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So far, so good. Monsieur and I may not have been walking down the aisle, hand in hand, or trying to knock our female friends unconscious with a low-flying bouquet, but we were certainly enjoying our private celebration of The Wedding that Wasn’t. In one afternoon we’d checked in to a wedding cake hotel, hung out at the driving range, practised our putts and swum in an indoor heated pool. All that activity had worked up our appetites, so we spruced up and set off downstairs to dine at the Club’s Park Restaurant.
As we were greeted by the maître d’ – “Good evening, Madame-Sir,” following him into a sumptuous dining room, my heart sank. Our day at Stoke Park had been wonderful; how ever was dining here going to live up to our now extremely high expectations?
Monsieur and I were seated at a table for two in the centre of the room; we were not by a window nor tucked comfortably into a plush banquette by the wall. At first I felt a little exposed but we soon overcame that hurdle when the menus appeared. Then, torn between food porn and people-watching I realised that the tables were spaced out in a way that our neighbours’ conversation could not be overheard. At least, not yet. I do like that in a restaurant.
The bread basket was offered and I permitted myself one soft, small brown bun, still warm from the oven. The butter melted slowly into it indicating that it wasn’t too hot or cold, just perfect. Then it was time for some Serious Decision-making as we selected our starters. There was something on the menu for every palate, including vegetarians. Would I choose the pan-fried scallops with celeriac purée, crispy pancetta, port reduction and caviar? Or perhaps I’d try the ragout of chicken winglets, chorizo, girolles and flageolet beans, served inside a filo casserole pan with madeira jus? Even the vegetarian option was sophisticated as opposed to a tie-dyed celebration of lentils; Stoke Park veges could enjoy the goat’s cheese, sweet potato and basil roulade with pear and fig salad and walnut vinaigrette.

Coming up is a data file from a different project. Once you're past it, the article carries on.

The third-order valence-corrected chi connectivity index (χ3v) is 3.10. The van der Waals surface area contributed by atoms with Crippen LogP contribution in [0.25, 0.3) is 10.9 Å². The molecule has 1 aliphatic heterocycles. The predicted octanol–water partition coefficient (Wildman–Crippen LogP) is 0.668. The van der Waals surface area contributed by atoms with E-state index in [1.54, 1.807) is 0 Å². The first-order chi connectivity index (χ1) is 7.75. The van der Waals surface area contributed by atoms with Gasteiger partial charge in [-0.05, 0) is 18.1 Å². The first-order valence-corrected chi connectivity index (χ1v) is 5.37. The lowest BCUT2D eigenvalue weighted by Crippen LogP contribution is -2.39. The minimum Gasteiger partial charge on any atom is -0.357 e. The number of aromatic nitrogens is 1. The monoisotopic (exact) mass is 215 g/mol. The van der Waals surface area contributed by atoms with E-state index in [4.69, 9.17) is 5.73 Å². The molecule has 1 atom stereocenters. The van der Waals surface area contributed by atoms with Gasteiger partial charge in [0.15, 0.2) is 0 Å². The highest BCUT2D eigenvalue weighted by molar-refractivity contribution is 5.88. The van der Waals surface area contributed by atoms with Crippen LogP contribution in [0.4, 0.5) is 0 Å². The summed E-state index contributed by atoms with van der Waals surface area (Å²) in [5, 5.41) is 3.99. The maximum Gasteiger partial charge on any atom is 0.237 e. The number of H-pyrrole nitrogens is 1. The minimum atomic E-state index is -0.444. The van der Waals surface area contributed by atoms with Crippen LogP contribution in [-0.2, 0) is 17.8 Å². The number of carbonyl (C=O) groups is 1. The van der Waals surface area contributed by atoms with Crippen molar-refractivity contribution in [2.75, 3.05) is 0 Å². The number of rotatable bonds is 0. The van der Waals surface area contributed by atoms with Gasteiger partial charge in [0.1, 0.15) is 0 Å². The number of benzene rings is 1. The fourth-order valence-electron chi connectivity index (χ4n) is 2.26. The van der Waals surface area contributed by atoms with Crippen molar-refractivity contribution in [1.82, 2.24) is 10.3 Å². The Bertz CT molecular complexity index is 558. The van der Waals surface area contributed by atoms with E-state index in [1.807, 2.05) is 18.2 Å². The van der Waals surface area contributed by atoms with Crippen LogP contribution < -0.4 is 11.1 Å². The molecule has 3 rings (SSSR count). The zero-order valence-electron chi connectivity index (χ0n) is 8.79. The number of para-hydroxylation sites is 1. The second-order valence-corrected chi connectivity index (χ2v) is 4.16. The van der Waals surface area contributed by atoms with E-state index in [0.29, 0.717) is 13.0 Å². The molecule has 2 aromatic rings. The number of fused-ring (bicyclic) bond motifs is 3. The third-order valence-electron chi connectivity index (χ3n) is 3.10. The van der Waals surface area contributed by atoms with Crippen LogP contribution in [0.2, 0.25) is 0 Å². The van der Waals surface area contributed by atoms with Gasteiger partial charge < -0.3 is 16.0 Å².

Following our amuse bouches of a mushroom cappuccino?? (at least, I think that’s what it was) served with tiny spoon in tiny Mad Hatter’s teacup, the starters appeared, and not a moment too soon, for the afternoon’s activities had caused a persistent rumble in my stomach. I’d chosen the decadence of seared foie gras served on a brioche crouton with baby spinach, red grapes, pomegranate and sweet muscat sauce. Neither piled high nor lilliputian, the starter’s serving was just the right size to stimulate the tastebuds without overloading them.
Monsieur’s first course was a tian of Dorset crab, lobster, prawn and avocado with a cucumber and pink grapefruit dressing. It arrived shaped into a small but perfect tower on the plate, a work of culinary art. Apparently there are various definitions for tian, from layered vegetable preparations to casserole dishes, but in this case it took the meaning of layered presentation. I could tell that Monsieur was torn between tearing into it with his fork and simply contemplating its beauty from afar. The ending here was somewhat predictable, though, and the tian was consumed in its entirety.
We ate slowly, savouring each morsel, for this was not food to be rushed, and we were not in a hurried environment, although the maître d’ often appeared to check that everything was as it should be, each time calling us “Madame-sir”. He was practised in the efficient running of a fine dining establishment, that much was certain, dashing in silent fashion from table to table, seating any new arrivals, farewelling those on their way out, flourishing menus and assisting with wine selection or the deciphering of gastronomic terminology.